So, we've covered the fact that 76 mm latch size is ideal for lever handles, but does that apply when different door handle options are chosen? Like doorknobs, for example?
The fact is, the door furniture used does matter, and there's a surprising misconception in circulation, even with professionals!
76 mm latches are not universally acceptable
Even in the trade, some view 76 mm latch as universally acceptable, regardless of the door furniture chosen.
However, that's wide of the mark, as 76 mm is the very minimum-sized latch that you can use in conjunction with sprung and unsprung doorknobs.
Ideally, use a 102 mm latch for doorknobs.
In reality, 76 mm latches can be too short for some door handle types. When this happens, the doorknob ends up being too close to the door frame, resulting in the user's knuckles getting painfully stuck when turning.
As far as door furniture goes, when installing a doorknob, you really should be using a latch case of at least 4 inches or 102 mm. This offers a backset of 82 mm and will provide ample room to prevent jammed fingers - and it tends to look better too!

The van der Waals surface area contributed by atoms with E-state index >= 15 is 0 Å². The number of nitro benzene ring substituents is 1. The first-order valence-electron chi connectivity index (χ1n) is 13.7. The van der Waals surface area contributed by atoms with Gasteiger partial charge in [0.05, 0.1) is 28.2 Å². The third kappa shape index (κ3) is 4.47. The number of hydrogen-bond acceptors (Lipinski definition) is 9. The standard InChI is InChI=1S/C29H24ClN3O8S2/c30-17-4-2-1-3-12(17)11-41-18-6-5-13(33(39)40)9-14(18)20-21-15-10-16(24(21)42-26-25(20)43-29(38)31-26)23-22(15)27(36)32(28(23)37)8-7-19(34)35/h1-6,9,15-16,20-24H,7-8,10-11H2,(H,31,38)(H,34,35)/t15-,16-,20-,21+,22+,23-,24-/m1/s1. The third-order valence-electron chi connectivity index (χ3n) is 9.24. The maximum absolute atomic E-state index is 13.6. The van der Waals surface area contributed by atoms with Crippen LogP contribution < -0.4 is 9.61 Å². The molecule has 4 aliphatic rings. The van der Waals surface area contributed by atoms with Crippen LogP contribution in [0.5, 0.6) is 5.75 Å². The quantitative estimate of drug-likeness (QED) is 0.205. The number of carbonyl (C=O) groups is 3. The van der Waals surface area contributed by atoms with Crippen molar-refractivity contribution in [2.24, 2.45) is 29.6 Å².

What about the height of your latch?
The next aspect of door handle latch installation that needs to be considered is the height. Again, looking at existing latch positions in your home, you will usually see the latch lined up with the strike plate at a height of around 1 metre.
This is undoubtedly the case for lever door handles, but that's not always true when talking about doorknobs. For instance, when dealing with panelled doors, doorknobs need to be located on the mid-rail, irrespective of the distance from the floor.
What about the right height for a brand new door?
If you don't have an existing latch in place to guide you, then you'll need to know what height to install the latch, and most commonly, it's 1000 mm from the floor.
You should install door handles between 900 mm and 1050 mm from the floor in terms of standard UK regulations. If installing multiple new door latches throughout a property, it's best to keep the height uniform for aesthetic purposes.
We hope our article proves helpful!
So, there you have it. You should now have everything you need to know about tubular latches and the considerations that need to be made. We've covered every important aspect you'll need to think about when picking and installing a tubular latch, from latch sizes to positioning to the door handle choices made.
Follow the advice we've provided, and you'll have no problem getting superb functional and aesthetic results. We sincerely hope that you have an easier time getting the job done successfully by reading to the end.